Some of you may have heard about my recent injuries. I thought I’d share some of the details and bring my saga up to date.
November was a bad month for me. Friday morning (November-12) while riding my bike from the grocery store, I swerved to avoid a fast approaching car and hit a curb. I came down hard on my right shoulder. The agony I experienced was immediate and intense. I couldn’t breathe with any but the shallowest breaths. In retrospect, I should have stayed down and called an ambulance. But I picked up my bike (that was rough!) and got myself home with a plan to lie down until the pain subsided (it did not). I called my tenant, a friend of many years, and he drove me to the nearest Emergency Room.
Saturdays in an ER is no place anyone should be. I bounced between waiting areas and exam rooms four or five hours before I got a CT Scan. They wheeled me back to the waiting area, and it must have been another 20 minutes before they realized my condition was critical. An EMT came to get me with a wheelchair and pushed me to the ambulance bay. A team of nurses and EMTs loaded me onto a gurney and transported me to the nearest trauma center. As the team put me on a gurney, the nurse in attendance told me what my injuries were. He prefaced by saying, “nobody breaks their #1 rib”; they sit behind the collar bones and are generally sheltered from outside forces. He went on to tell me I’d broken both of them and punctured my lungs. I thought to myself, “Congratulations Jack! Once again, you did what few others could do.”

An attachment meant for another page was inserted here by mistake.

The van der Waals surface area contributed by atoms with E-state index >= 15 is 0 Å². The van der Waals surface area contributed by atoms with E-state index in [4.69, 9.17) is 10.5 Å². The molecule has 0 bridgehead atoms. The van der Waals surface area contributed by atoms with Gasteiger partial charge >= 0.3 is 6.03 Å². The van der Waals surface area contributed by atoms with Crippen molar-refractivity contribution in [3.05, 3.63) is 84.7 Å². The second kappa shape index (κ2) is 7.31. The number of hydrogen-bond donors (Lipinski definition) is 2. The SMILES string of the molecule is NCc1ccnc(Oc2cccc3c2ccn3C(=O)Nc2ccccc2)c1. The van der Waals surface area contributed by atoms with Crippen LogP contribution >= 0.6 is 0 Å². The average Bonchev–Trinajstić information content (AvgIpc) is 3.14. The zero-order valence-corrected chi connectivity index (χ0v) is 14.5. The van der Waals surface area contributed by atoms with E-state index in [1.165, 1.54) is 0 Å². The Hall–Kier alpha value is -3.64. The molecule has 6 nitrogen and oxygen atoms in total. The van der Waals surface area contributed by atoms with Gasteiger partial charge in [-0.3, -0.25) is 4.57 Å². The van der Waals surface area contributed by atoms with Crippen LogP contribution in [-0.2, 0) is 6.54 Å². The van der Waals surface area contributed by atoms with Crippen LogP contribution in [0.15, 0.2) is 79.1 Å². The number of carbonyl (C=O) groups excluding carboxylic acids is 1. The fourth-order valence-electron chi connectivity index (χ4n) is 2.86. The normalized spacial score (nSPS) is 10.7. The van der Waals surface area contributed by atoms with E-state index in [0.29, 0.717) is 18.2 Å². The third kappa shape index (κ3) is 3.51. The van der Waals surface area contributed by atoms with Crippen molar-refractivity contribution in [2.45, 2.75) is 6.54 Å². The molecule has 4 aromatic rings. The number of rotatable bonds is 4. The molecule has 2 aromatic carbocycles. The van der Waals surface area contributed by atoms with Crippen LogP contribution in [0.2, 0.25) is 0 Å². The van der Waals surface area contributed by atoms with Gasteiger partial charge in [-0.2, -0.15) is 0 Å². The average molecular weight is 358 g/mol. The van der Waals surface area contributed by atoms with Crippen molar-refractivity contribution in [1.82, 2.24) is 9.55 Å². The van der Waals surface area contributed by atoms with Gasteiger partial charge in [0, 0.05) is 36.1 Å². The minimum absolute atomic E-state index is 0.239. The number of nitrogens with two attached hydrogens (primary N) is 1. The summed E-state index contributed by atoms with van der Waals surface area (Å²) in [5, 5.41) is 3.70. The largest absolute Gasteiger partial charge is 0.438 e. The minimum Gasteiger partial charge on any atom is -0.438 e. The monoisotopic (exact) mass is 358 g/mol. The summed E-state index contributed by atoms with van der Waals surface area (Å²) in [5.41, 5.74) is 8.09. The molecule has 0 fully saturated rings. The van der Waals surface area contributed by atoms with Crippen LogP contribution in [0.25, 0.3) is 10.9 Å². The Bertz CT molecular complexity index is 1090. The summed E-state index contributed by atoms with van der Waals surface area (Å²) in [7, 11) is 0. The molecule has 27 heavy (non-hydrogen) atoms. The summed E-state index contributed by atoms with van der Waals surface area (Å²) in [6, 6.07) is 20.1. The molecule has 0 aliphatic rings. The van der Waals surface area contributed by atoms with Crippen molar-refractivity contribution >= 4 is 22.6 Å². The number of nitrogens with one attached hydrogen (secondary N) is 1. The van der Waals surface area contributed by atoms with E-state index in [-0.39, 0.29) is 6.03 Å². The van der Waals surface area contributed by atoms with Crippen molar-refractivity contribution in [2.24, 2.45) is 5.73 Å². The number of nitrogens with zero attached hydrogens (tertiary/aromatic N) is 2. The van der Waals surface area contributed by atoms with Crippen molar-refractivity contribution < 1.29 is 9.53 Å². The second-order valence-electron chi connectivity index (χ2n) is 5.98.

Twenty minutes later, I arrived at the trauma center of Palomar Hospital in Escondido, where they inserted a tube through my left rib-cage. I spend Saturday through Friday in the trauma center with broken ribs (#1 left and #1 right) and punctured lungs (complete left side and partial right side). I came home with a long road to recovery ahead of me.
Now, two weeks from being released from the trauma center, there is still pain, but I’ve weaned myself off meds. They messed with my head and my equilibrium more than they helped. It seems like about once a year I find a way to do myself in. Ah well, this too will pass.